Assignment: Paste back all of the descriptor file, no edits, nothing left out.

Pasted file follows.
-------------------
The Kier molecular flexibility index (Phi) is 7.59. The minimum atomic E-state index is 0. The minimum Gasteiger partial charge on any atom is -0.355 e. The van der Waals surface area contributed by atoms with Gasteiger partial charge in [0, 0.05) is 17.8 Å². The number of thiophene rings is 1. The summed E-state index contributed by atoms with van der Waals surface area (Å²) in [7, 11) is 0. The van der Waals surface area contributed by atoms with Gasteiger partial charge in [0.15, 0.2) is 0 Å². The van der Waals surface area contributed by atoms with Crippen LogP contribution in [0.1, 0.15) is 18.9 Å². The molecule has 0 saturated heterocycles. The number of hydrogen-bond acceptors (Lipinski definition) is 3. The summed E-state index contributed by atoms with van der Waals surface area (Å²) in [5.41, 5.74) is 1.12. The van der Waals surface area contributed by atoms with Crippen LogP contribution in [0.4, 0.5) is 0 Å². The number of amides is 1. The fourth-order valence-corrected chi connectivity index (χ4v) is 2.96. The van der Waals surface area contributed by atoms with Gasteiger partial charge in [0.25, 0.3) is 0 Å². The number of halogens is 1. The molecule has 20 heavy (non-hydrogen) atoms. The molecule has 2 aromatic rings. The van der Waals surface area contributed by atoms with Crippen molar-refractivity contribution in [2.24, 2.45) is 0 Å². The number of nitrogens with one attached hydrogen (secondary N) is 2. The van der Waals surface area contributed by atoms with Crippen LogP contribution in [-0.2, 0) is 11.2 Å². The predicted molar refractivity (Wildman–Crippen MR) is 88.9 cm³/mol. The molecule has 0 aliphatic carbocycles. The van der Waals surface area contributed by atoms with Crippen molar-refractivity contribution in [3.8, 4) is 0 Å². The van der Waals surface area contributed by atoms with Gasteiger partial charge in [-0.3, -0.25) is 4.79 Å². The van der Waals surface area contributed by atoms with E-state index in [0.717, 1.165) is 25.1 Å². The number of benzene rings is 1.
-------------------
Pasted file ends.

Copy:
The Kier molecular flexibility index (Phi) is 7.59. The minimum atomic E-state index is 0. The minimum Gasteiger partial charge on any atom is -0.355 e. The van der Waals surface area contributed by atoms with Gasteiger partial charge in [0, 0.05) is 17.8 Å². The number of thiophene rings is 1. The summed E-state index contributed by atoms with van der Waals surface area (Å²) in [7, 11) is 0. The van der Waals surface area contributed by atoms with Gasteiger partial charge in [0.15, 0.2) is 0 Å². The van der Waals surface area contributed by atoms with Crippen LogP contribution in [0.1, 0.15) is 18.9 Å². The molecule has 0 saturated heterocycles. The number of hydrogen-bond acceptors (Lipinski definition) is 3. The summed E-state index contributed by atoms with van der Waals surface area (Å²) in [5.41, 5.74) is 1.12. The van der Waals surface area contributed by atoms with Crippen LogP contribution in [0.4, 0.5) is 0 Å². The number of amides is 1. The fourth-order valence-corrected chi connectivity index (χ4v) is 2.96. The van der Waals surface area contributed by atoms with Gasteiger partial charge in [0.25, 0.3) is 0 Å². The number of halogens is 1. The molecule has 20 heavy (non-hydrogen) atoms. The molecule has 2 aromatic rings. The van der Waals surface area contributed by atoms with Crippen molar-refractivity contribution in [2.24, 2.45) is 0 Å². The number of nitrogens with one attached hydrogen (secondary N) is 2. The van der Waals surface area contributed by atoms with Crippen LogP contribution in [-0.2, 0) is 11.2 Å². The predicted molar refractivity (Wildman–Crippen MR) is 88.9 cm³/mol. The molecule has 0 aliphatic carbocycles. The van der Waals surface area contributed by atoms with Crippen molar-refractivity contribution in [3.8, 4) is 0 Å². The van der Waals surface area contributed by atoms with Gasteiger partial charge in [-0.3, -0.25) is 4.79 Å². The van der Waals surface area contributed by atoms with E-state index in [0.717, 1.165) is 25.1 Å². The number of benzene rings is 1.